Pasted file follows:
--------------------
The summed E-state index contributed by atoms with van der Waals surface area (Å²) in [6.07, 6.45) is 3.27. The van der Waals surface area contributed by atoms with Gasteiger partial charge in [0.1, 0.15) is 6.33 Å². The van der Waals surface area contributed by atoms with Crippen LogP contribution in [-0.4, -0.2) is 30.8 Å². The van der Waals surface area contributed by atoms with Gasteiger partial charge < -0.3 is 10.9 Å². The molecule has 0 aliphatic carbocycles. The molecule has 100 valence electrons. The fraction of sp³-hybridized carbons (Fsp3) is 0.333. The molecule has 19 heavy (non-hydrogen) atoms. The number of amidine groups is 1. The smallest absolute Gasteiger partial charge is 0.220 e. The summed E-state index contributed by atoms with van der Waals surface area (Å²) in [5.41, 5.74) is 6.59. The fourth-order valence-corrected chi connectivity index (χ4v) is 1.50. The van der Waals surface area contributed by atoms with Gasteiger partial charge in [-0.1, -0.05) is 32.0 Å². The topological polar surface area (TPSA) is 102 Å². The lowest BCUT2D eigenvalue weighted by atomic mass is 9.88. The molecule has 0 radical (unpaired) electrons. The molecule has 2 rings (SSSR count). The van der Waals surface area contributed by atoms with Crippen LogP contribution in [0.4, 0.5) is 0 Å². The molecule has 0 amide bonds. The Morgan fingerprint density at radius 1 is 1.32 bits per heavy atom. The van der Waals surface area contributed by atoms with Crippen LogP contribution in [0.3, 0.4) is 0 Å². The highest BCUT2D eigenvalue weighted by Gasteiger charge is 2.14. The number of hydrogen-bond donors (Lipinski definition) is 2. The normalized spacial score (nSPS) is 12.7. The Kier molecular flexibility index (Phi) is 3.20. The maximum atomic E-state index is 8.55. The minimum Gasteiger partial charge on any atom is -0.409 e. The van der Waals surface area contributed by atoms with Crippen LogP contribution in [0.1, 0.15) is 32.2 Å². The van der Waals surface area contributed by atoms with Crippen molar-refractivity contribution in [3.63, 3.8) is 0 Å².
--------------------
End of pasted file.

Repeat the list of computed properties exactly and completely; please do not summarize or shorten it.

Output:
The summed E-state index contributed by atoms with van der Waals surface area (Å²) in [6.07, 6.45) is 3.27. The van der Waals surface area contributed by atoms with Gasteiger partial charge in [0.1, 0.15) is 6.33 Å². The van der Waals surface area contributed by atoms with Crippen LogP contribution in [-0.4, -0.2) is 30.8 Å². The van der Waals surface area contributed by atoms with Gasteiger partial charge < -0.3 is 10.9 Å². The molecule has 0 aliphatic carbocycles. The molecule has 100 valence electrons. The fraction of sp³-hybridized carbons (Fsp3) is 0.333. The molecule has 19 heavy (non-hydrogen) atoms. The number of amidine groups is 1. The smallest absolute Gasteiger partial charge is 0.220 e. The summed E-state index contributed by atoms with van der Waals surface area (Å²) in [5.41, 5.74) is 6.59. The fourth-order valence-corrected chi connectivity index (χ4v) is 1.50. The van der Waals surface area contributed by atoms with Gasteiger partial charge in [-0.1, -0.05) is 32.0 Å². The topological polar surface area (TPSA) is 102 Å². The lowest BCUT2D eigenvalue weighted by atomic mass is 9.88. The molecule has 0 radical (unpaired) electrons. The molecule has 2 rings (SSSR count). The van der Waals surface area contributed by atoms with Crippen LogP contribution in [0.4, 0.5) is 0 Å². The molecule has 0 amide bonds. The Morgan fingerprint density at radius 1 is 1.32 bits per heavy atom. The van der Waals surface area contributed by atoms with Crippen LogP contribution in [0.3, 0.4) is 0 Å². The highest BCUT2D eigenvalue weighted by Gasteiger charge is 2.14. The number of hydrogen-bond donors (Lipinski definition) is 2. The normalized spacial score (nSPS) is 12.7. The Kier molecular flexibility index (Phi) is 3.20. The maximum atomic E-state index is 8.55. The minimum Gasteiger partial charge on any atom is -0.409 e. The van der Waals surface area contributed by atoms with Crippen LogP contribution in [0.1, 0.15) is 32.2 Å². The van der Waals surface area contributed by atoms with Crippen molar-refractivity contribution in [3.63, 3.8) is 0 Å².